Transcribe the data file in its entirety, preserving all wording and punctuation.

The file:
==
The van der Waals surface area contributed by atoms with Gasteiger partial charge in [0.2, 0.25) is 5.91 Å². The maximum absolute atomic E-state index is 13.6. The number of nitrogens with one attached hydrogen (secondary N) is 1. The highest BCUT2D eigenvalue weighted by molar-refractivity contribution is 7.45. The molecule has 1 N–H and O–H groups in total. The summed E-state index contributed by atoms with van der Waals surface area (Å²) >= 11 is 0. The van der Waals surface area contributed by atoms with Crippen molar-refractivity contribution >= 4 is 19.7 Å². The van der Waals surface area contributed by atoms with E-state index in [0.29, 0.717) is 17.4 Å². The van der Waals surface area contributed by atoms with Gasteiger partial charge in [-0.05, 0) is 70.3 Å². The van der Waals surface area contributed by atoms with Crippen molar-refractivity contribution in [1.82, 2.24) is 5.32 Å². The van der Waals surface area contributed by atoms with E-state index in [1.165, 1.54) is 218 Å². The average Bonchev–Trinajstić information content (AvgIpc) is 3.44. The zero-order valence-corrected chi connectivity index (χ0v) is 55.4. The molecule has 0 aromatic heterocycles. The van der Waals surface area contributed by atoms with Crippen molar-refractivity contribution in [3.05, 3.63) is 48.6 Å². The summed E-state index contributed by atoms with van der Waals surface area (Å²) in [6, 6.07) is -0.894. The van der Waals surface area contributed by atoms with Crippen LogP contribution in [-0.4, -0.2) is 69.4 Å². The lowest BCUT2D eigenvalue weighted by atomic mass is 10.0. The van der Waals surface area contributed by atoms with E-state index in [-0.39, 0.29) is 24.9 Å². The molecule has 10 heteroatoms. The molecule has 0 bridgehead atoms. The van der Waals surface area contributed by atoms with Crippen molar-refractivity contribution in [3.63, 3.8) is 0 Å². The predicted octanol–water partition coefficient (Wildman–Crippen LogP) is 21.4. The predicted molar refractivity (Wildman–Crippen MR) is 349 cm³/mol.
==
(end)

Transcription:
The van der Waals surface area contributed by atoms with Gasteiger partial charge in [0.2, 0.25) is 5.91 Å². The maximum absolute atomic E-state index is 13.6. The number of nitrogens with one attached hydrogen (secondary N) is 1. The highest BCUT2D eigenvalue weighted by molar-refractivity contribution is 7.45. The molecule has 1 N–H and O–H groups in total. The summed E-state index contributed by atoms with van der Waals surface area (Å²) >= 11 is 0. The van der Waals surface area contributed by atoms with Crippen molar-refractivity contribution >= 4 is 19.7 Å². The van der Waals surface area contributed by atoms with E-state index in [0.29, 0.717) is 17.4 Å². The van der Waals surface area contributed by atoms with Gasteiger partial charge in [-0.05, 0) is 70.3 Å². The van der Waals surface area contributed by atoms with Crippen molar-refractivity contribution in [1.82, 2.24) is 5.32 Å². The van der Waals surface area contributed by atoms with E-state index in [1.165, 1.54) is 218 Å². The average Bonchev–Trinajstić information content (AvgIpc) is 3.44. The zero-order valence-corrected chi connectivity index (χ0v) is 55.4. The molecule has 0 aromatic heterocycles. The van der Waals surface area contributed by atoms with Crippen molar-refractivity contribution in [3.05, 3.63) is 48.6 Å². The summed E-state index contributed by atoms with van der Waals surface area (Å²) in [6, 6.07) is -0.894. The van der Waals surface area contributed by atoms with Crippen LogP contribution in [-0.4, -0.2) is 69.4 Å². The lowest BCUT2D eigenvalue weighted by atomic mass is 10.0. The van der Waals surface area contributed by atoms with E-state index in [-0.39, 0.29) is 24.9 Å². The molecule has 10 heteroatoms. The molecule has 0 bridgehead atoms. The van der Waals surface area contributed by atoms with Crippen molar-refractivity contribution in [3.63, 3.8) is 0 Å². The predicted octanol–water partition coefficient (Wildman–Crippen LogP) is 21.4. The predicted molar refractivity (Wildman–Crippen MR) is 349 cm³/mol.